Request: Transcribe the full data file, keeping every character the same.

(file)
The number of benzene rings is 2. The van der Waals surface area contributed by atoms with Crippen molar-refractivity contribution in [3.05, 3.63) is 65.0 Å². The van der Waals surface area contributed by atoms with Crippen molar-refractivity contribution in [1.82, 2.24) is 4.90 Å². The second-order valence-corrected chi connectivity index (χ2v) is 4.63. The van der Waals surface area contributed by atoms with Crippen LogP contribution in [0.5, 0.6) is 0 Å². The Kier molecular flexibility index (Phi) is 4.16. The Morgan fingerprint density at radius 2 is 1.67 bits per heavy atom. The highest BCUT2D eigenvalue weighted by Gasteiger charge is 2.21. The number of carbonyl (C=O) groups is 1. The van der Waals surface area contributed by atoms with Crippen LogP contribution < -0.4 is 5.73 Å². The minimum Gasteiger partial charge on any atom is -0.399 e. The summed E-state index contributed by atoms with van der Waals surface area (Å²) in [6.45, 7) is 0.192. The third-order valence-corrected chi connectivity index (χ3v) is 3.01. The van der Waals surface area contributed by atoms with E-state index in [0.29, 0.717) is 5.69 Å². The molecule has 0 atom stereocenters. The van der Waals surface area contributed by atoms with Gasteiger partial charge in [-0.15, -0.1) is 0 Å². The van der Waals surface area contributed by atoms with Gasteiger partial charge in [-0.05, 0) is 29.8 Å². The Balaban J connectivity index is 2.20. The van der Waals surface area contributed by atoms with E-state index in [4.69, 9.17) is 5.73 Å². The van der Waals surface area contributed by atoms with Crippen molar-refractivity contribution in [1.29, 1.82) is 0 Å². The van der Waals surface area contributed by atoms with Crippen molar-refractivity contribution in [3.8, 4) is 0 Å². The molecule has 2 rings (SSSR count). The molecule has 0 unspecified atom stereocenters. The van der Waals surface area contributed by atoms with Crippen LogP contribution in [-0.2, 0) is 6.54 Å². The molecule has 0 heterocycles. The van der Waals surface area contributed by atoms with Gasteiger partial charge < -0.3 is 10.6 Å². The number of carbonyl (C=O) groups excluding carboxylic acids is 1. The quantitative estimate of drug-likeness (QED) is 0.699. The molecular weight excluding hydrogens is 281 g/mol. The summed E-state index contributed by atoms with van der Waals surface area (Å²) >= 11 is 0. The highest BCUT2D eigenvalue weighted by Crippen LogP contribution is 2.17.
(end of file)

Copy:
The number of benzene rings is 2. The van der Waals surface area contributed by atoms with Crippen molar-refractivity contribution in [3.05, 3.63) is 65.0 Å². The van der Waals surface area contributed by atoms with Crippen molar-refractivity contribution in [1.82, 2.24) is 4.90 Å². The second-order valence-corrected chi connectivity index (χ2v) is 4.63. The van der Waals surface area contributed by atoms with Crippen LogP contribution in [0.5, 0.6) is 0 Å². The Kier molecular flexibility index (Phi) is 4.16. The Morgan fingerprint density at radius 2 is 1.67 bits per heavy atom. The highest BCUT2D eigenvalue weighted by Gasteiger charge is 2.21. The number of carbonyl (C=O) groups is 1. The van der Waals surface area contributed by atoms with Crippen LogP contribution < -0.4 is 5.73 Å². The minimum Gasteiger partial charge on any atom is -0.399 e. The summed E-state index contributed by atoms with van der Waals surface area (Å²) in [6.45, 7) is 0.192. The third-order valence-corrected chi connectivity index (χ3v) is 3.01. The van der Waals surface area contributed by atoms with E-state index in [0.29, 0.717) is 5.69 Å². The molecule has 0 atom stereocenters. The van der Waals surface area contributed by atoms with Gasteiger partial charge in [-0.15, -0.1) is 0 Å². The van der Waals surface area contributed by atoms with Gasteiger partial charge in [-0.05, 0) is 29.8 Å². The Balaban J connectivity index is 2.20. The van der Waals surface area contributed by atoms with E-state index in [4.69, 9.17) is 5.73 Å². The van der Waals surface area contributed by atoms with Crippen molar-refractivity contribution in [1.29, 1.82) is 0 Å². The van der Waals surface area contributed by atoms with Crippen molar-refractivity contribution in [3.8, 4) is 0 Å². The molecule has 2 rings (SSSR count). The molecule has 0 unspecified atom stereocenters. The van der Waals surface area contributed by atoms with Crippen LogP contribution in [-0.2, 0) is 6.54 Å². The molecule has 0 heterocycles. The van der Waals surface area contributed by atoms with Gasteiger partial charge < -0.3 is 10.6 Å². The number of carbonyl (C=O) groups excluding carboxylic acids is 1. The quantitative estimate of drug-likeness (QED) is 0.699. The molecular weight excluding hydrogens is 281 g/mol. The summed E-state index contributed by atoms with van der Waals surface area (Å²) >= 11 is 0. The highest BCUT2D eigenvalue weighted by Crippen LogP contribution is 2.17.